In honor of the poet laureate of Harlem, 2014 marked the 29th annual award ceremony and 40th year of the Langston Hughes Festival, hosted by the City College of New York (CCNY) in Harlem. Each year the award goes to a Black writer whose work has lasting impact and is in line with the democratic, humanistic spirit of Langston Hughes. This year’s award went to Walter Mosley, a CCNY graduate and novelist famous for his crime fiction, including the lauded “Easy Rawlins” detective series.
The first Langston Hughes Festival award was the Martin Luther King Memorial Medal presented to James Baldwin in 1978, for his “life-time dedication to humanitarian ideals.” In 1984, starting with Ralph Waldo Ellison, the Festival started the Langston Hughes medallion.
Past recipients include James Baldwin, Gwendolyn Brooks, Ralph Ellison, Toni Morrison, Maya Angelou, Amiri Baraka, Alice Walker, Chinua Achebe, Jayne Cortez, George Lamming, August Wilson, Sterling Brown, and Octavia Butler.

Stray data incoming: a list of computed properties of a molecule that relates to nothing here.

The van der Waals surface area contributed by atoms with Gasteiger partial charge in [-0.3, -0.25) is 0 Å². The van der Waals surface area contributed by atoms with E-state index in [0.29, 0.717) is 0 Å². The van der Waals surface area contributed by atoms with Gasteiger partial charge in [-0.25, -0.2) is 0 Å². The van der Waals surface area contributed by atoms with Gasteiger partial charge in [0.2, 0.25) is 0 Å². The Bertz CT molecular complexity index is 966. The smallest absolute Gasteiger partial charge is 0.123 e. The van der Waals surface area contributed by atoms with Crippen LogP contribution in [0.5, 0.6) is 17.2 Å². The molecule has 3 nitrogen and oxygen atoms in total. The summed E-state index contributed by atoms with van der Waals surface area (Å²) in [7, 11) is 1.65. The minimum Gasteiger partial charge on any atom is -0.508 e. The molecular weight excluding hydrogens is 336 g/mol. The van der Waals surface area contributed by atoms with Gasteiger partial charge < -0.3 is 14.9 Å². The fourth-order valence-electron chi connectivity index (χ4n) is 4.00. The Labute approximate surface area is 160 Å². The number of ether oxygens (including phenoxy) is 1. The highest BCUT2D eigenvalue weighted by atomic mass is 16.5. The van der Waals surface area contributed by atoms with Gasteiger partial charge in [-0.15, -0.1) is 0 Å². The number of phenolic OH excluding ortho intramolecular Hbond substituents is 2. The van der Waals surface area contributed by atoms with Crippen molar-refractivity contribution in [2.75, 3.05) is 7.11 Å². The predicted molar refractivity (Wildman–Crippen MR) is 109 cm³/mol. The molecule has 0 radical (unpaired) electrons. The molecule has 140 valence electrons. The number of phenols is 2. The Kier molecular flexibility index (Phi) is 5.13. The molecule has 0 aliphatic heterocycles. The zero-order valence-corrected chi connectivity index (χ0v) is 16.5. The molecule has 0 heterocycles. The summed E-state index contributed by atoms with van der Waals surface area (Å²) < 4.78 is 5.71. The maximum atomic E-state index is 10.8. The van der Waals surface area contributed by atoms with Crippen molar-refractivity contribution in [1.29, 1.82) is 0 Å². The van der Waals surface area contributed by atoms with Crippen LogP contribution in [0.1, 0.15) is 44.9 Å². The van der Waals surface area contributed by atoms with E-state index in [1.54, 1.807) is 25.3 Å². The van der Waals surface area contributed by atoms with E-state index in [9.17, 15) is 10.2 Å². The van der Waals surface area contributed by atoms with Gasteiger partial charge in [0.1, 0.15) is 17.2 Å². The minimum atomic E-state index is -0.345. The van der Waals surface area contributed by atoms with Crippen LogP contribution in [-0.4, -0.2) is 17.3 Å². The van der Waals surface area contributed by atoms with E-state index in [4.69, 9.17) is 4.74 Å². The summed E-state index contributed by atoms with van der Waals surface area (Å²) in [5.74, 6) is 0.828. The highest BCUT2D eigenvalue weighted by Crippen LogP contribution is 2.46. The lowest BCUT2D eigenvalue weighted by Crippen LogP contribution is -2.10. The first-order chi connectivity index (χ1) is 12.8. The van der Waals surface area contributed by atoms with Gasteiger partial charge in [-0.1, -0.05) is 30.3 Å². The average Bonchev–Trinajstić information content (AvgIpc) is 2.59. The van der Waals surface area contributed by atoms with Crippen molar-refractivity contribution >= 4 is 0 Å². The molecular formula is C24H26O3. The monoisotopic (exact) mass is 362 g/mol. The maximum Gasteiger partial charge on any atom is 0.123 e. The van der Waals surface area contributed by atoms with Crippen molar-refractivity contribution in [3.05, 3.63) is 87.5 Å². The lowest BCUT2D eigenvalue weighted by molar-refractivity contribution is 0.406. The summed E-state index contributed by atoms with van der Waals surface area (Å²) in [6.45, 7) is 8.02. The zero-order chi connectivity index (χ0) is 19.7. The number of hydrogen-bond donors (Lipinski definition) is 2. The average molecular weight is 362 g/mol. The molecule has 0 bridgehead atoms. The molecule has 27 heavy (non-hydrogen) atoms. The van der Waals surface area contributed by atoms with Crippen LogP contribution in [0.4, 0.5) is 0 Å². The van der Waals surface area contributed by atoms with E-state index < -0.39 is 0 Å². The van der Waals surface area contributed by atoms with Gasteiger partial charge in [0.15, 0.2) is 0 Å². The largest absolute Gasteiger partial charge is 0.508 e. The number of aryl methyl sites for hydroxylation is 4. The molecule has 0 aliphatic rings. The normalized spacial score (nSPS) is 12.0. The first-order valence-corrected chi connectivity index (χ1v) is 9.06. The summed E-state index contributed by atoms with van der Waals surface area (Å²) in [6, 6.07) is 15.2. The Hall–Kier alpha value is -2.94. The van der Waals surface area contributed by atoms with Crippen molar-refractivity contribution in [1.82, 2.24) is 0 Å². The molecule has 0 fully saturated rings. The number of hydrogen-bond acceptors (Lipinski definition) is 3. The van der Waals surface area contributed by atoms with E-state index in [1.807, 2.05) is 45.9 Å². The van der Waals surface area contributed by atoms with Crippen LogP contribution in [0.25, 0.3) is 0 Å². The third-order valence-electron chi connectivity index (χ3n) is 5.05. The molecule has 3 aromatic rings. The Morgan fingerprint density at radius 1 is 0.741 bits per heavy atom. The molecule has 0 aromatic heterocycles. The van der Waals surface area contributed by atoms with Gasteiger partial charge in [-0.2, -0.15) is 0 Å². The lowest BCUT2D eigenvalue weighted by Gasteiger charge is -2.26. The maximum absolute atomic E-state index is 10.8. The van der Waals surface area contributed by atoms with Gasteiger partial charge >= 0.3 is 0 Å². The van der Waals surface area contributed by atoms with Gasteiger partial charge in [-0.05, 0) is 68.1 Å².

While Mosley grew up in Los Angeles and many of his stories are based in the area, he first picked up the pen in his 30’s, after enrolling in a creative writing course at CCNY in Harlem. Since starting to write, Mosley has finished over 40 books in multiple genres, including mystery, science fiction, non-fiction, erotica, and plays. Mosley’s work often focuses on working-class issues and the struggle for personal freedom — in the same way that Hughes saw beauty and poetry in the struggle of everyday life.
Gordon Thompson, professor of English and African American cultural studies at CCNY directs the Festival The award ceremony was MC’d by Florene “Flo” Wiley from 90.2 FM and Harlem Community Radio. There was also a special musical interlude at the ceremony featuring jazz guitarist Russell Malone and legendary bassist Ron Carter. (Jazz, the ultimate democratic art form, helped carry the spirit of Hughes during the ceremony — as it was Hughes’ 1926 Weary Blues that brought home the Blues and Afrocentric rhythms of Jazz into an African American literary tradition.)